Myth #2: Christian truth doesn’t apply to politics.
The freedoms that we enjoy as a nation don’t stand as isolated ideals; they are all founded on generations of Christians engaged in the political process. As Thomas Sowell notes, the Christian worldview teaches incredibly unique things about the nature of man, the value of life, the principles of justice, and the dangers of power. We assume most of those now as givens, but they aren’t. Other worldviews come to different conclusions about all of this, and the vision for public life is accordingly different.
Even our Constitution grounds the rights and freedoms of individuals not in the will of man, but in the will of the Creator. As I’ve heard it said, “Democracy is two wolves and a lamb voting on what to have for lunch. Liberty is the lamb having grounds, before God, on which to contest the vote.” There must be something more than the voice of the majority, and that something is the voice of God.
This is why, when Martin Luther King, Jr. came along, he had the power to say that the American majority was wrong in how it treated black men and women. Racism was written into the law of the land; but King said it violated a higher law, the law of the Creator.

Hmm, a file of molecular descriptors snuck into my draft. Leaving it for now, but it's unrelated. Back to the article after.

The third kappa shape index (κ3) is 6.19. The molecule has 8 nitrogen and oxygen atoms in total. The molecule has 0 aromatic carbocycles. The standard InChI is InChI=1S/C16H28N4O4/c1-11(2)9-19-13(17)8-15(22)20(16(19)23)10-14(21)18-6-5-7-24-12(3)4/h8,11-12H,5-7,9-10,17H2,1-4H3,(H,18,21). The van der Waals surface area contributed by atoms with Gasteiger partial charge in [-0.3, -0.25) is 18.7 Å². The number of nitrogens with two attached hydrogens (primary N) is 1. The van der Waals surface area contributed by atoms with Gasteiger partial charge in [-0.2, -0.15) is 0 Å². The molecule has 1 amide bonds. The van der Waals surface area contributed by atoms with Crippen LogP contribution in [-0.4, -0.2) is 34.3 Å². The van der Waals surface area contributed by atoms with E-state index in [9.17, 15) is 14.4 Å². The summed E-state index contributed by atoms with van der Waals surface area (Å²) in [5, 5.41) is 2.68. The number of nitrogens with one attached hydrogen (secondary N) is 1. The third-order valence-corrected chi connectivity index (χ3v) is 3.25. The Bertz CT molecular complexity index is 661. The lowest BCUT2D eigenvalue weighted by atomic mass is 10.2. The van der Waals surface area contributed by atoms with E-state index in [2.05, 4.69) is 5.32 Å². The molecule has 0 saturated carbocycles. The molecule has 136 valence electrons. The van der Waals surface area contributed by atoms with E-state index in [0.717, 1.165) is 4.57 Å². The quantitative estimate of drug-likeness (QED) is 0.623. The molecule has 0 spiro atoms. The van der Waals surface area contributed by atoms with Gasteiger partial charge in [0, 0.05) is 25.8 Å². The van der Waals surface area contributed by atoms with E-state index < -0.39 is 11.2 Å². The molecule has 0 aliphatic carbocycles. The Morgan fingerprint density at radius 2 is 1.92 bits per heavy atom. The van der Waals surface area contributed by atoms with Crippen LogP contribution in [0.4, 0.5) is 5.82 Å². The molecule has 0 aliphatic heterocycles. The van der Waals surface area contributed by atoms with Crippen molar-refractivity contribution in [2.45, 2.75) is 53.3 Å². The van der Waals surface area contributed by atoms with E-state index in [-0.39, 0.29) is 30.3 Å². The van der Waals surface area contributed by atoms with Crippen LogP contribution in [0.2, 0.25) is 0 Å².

We must never give that up. Even when our society encourages us to leave our Christian convictions at the door, we must politely and firmly resist. The Christian worldview has implications for all of life, so we’ve got to apply it to all of life.
Myth #3: There is never a time to take a controversial political stand.
Many Christian leaders are hesitant to be vocal about political issues because they don’t want to become “those people.” You know the ones. You’ve already blocked their posts on Facebook because everything they say is political…and outraged.
As a general rule, Christian leaders (pastors especially) should teach the truth of Scripture without weighing in on policy decisions. But there is a time to speak to policy. As Dietrich Bonhoeffer learned in the 1930s and 40s, there is a marked difference between “Discrimination is wrong” and “We must oppose the Nazi Party.”